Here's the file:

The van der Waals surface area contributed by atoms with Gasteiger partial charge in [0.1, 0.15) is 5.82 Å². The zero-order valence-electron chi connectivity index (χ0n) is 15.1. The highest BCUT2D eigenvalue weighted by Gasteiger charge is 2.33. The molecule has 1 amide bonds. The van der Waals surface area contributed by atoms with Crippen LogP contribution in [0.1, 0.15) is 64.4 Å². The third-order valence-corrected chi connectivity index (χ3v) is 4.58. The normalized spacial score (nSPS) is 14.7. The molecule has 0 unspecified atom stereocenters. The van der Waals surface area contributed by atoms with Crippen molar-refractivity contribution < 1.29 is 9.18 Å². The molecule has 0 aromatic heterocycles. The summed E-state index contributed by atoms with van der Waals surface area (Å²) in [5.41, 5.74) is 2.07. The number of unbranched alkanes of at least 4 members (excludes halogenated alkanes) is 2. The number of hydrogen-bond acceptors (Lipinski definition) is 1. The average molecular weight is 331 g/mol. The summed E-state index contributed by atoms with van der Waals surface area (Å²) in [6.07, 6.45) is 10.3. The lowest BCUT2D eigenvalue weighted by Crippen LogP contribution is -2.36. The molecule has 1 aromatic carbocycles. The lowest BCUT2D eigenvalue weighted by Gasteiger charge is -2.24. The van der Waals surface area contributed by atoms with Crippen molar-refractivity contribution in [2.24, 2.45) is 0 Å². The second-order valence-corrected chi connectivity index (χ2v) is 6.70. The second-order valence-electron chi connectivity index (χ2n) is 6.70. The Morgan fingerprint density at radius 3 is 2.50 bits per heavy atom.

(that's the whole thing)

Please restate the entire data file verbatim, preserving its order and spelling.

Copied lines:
The van der Waals surface area contributed by atoms with Gasteiger partial charge in [0.1, 0.15) is 5.82 Å². The zero-order valence-electron chi connectivity index (χ0n) is 15.1. The highest BCUT2D eigenvalue weighted by Gasteiger charge is 2.33. The molecule has 1 amide bonds. The van der Waals surface area contributed by atoms with Crippen LogP contribution in [0.1, 0.15) is 64.4 Å². The third-order valence-corrected chi connectivity index (χ3v) is 4.58. The normalized spacial score (nSPS) is 14.7. The molecule has 0 unspecified atom stereocenters. The van der Waals surface area contributed by atoms with Crippen molar-refractivity contribution < 1.29 is 9.18 Å². The molecule has 0 aromatic heterocycles. The summed E-state index contributed by atoms with van der Waals surface area (Å²) in [5.41, 5.74) is 2.07. The number of unbranched alkanes of at least 4 members (excludes halogenated alkanes) is 2. The number of hydrogen-bond acceptors (Lipinski definition) is 1. The average molecular weight is 331 g/mol. The summed E-state index contributed by atoms with van der Waals surface area (Å²) in [6.07, 6.45) is 10.3. The lowest BCUT2D eigenvalue weighted by Crippen LogP contribution is -2.36. The molecule has 1 aromatic carbocycles. The lowest BCUT2D eigenvalue weighted by Gasteiger charge is -2.24. The van der Waals surface area contributed by atoms with Crippen molar-refractivity contribution in [2.24, 2.45) is 0 Å². The second-order valence-corrected chi connectivity index (χ2v) is 6.70. The second-order valence-electron chi connectivity index (χ2n) is 6.70. The Morgan fingerprint density at radius 3 is 2.50 bits per heavy atom.